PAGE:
Ana, Annie, Bella, Deb, Mia, Perry, Sue, and Sophie aren't real girls. They're abbreviations for mental health issues and eating disorders used by teenagers looking to band together through personal stories on Instagram.
This article originally appeared on VICE Alps
Ana, Annie, Bella, Deb, Mia, Perry, Sue and Sophie aren't real girls. They're abbreviations for mental health issues and eating disorders used by teenagers looking to band together through personal stories on Instagram. Ana, for example, appears to stand for 'Anorexia'. Annie means 'Anxiety' and Bella 'Borderline', while Sophie is 'Schizophrenia'. Yet, there is one hashtag that seems to be cropping up more and more often on social media in recent months: #Sue for "Suicidal".
While Anas (anorexics) and Mias (bulimics) seem to basically interact on forums and WhatsApp groups, Sues mostly connect on Instagram. Instead of fighting against their depression, these teenage girls have managed to turn the disorder into a fundamental part of their identity.
According to youth worker Patrizia Castelli, "the rampant flow of information and the unlimited possibilities for consumption on the internet pose a large problem for people with such preconditions." This is supported by a number of studies examining the dangers and risks that come with joining an online community.
Personifying their illness seems to not only bring these young women together but to also validate and glorify the condition in the process. It's only among their fellow sufferers that these girls get a sense of community. Suddenly, being at odds with the world becomes revered; In their minds, the teens are not sick – they are special.
In our eyes, everyone who commits suicide becomes an angel. If your whole life was spent in hell, you belong in heaven. We envy those girls for having the courage to do what we all want to do, but we also respect them for bearing so many years before ending it all.
Looking up #sue on Instagram generates countless posts that relate to suicide – and Instagram is aware of the problem. If you type #sue into the search box, you'll be confronted with the warning: "Please be advised: These posts may contain graphic content. For information and support with suicide or self-harm please tap on learn more." Clicking on that link takes you to suicide prevention website, Befrienders Worldwide.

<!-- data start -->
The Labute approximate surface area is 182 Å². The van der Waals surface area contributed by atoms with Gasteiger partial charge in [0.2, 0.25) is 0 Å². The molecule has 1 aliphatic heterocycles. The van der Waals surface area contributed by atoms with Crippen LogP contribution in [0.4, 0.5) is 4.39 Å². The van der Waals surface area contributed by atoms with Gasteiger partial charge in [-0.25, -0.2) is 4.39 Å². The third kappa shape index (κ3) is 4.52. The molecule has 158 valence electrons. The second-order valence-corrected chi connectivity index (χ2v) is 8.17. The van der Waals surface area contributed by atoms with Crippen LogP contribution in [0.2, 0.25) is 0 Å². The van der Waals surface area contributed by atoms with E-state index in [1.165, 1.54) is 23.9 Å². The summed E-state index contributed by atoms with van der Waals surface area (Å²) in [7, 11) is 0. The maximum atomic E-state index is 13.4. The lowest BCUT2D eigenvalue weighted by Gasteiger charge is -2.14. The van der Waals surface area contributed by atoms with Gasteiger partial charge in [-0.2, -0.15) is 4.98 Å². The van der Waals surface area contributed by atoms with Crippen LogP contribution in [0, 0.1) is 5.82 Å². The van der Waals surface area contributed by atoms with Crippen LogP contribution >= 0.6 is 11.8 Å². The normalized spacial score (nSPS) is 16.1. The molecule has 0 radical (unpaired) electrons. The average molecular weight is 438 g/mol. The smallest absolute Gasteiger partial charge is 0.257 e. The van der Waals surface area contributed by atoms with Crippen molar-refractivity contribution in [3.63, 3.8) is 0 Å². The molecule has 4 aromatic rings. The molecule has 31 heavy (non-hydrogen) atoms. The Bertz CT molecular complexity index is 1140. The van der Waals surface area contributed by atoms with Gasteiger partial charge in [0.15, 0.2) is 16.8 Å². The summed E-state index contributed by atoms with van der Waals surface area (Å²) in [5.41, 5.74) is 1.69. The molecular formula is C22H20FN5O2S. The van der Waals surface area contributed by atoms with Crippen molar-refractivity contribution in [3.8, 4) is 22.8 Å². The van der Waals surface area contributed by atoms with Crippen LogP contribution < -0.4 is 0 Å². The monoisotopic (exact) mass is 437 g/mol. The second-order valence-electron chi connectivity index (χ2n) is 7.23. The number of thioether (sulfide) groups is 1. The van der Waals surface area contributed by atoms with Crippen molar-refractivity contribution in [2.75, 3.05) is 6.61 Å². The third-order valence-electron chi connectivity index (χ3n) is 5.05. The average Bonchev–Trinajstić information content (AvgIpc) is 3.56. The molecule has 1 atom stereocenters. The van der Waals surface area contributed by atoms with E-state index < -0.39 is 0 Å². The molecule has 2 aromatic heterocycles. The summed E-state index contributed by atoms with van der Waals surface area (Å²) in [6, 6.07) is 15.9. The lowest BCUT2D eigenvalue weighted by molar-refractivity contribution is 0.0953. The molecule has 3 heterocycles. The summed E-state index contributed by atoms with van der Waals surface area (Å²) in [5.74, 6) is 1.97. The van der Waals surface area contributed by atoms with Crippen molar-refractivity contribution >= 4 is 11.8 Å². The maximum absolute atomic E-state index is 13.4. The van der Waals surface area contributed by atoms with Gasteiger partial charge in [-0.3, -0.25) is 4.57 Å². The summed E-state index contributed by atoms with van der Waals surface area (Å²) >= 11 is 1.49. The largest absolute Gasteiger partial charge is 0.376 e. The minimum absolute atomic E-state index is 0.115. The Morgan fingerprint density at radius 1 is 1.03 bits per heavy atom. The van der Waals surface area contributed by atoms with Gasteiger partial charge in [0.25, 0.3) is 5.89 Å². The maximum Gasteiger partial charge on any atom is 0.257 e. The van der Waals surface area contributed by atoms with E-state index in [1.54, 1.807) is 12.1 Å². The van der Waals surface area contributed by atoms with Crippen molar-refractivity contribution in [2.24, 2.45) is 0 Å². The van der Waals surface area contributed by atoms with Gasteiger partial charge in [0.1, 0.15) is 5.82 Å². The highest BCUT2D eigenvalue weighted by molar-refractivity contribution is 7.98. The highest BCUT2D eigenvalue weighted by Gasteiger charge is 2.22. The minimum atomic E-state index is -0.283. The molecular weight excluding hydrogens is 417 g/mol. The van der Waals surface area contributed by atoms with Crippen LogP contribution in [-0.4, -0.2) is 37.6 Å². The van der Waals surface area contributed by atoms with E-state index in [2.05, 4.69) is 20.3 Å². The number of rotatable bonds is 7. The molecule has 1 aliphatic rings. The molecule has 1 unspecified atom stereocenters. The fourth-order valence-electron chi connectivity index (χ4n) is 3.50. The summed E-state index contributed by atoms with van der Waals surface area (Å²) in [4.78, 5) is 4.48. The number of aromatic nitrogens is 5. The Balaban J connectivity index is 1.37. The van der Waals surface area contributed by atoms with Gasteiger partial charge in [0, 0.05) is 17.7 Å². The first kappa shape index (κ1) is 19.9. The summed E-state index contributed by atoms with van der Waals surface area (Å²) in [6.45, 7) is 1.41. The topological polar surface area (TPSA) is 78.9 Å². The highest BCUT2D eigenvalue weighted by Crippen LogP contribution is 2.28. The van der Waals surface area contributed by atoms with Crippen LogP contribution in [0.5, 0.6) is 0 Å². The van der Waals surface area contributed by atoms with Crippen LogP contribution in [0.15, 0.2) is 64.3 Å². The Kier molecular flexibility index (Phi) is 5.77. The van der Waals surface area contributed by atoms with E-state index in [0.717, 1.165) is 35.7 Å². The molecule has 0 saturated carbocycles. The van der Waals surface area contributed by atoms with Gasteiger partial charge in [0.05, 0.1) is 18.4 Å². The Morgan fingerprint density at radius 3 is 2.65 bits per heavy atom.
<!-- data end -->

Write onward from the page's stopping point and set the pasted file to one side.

In early December 2015, images of the word 'Angel' written on the wrists of young Sues made the rounds of German-speaking Instagram, under the hashtag #respektvorsuizidengeln (#respectforsuicideangels). Apparently, one Instagram user had started the hashtag to pay homage to all those Sues who had already killed themselves.
Frank Köhnlein, a youth psychiatrist at the University Clinic in Basel, explains the dangers posed by such movements: "Young people who are already fragile and perhaps already have experience with self-harm could be massively stimulated by this sort of thing and encouraged to self-harm again. When self-harm is glorified or – as in this case – put into an almost religious context, so that it is evaluated positively, the risk is particularly high."
When I contact the psychological support service for young people in Zurich (where I am from) and ask them about the issue, I'm told they have never heard of the Sue hashtag. That makes the danger of online communities all the more clear; The hidden meanings and regularity of these hashtags is hard to chart, so it's equally hard to develop an effective course of action against them.
UK mental health charity Mind, on the other hand, are aware of the issue: "We know that lots of people find online forums helpful, particularly if they are unable to confide in friends or don't have strong social networks. We would encourage those people to visit online peer support networks like Mind's Elefriends website where people can discuss their problems with others who are going through similar experiences and talk about potential solutions," says Eve Critchley, Digital Community Manager at Mind.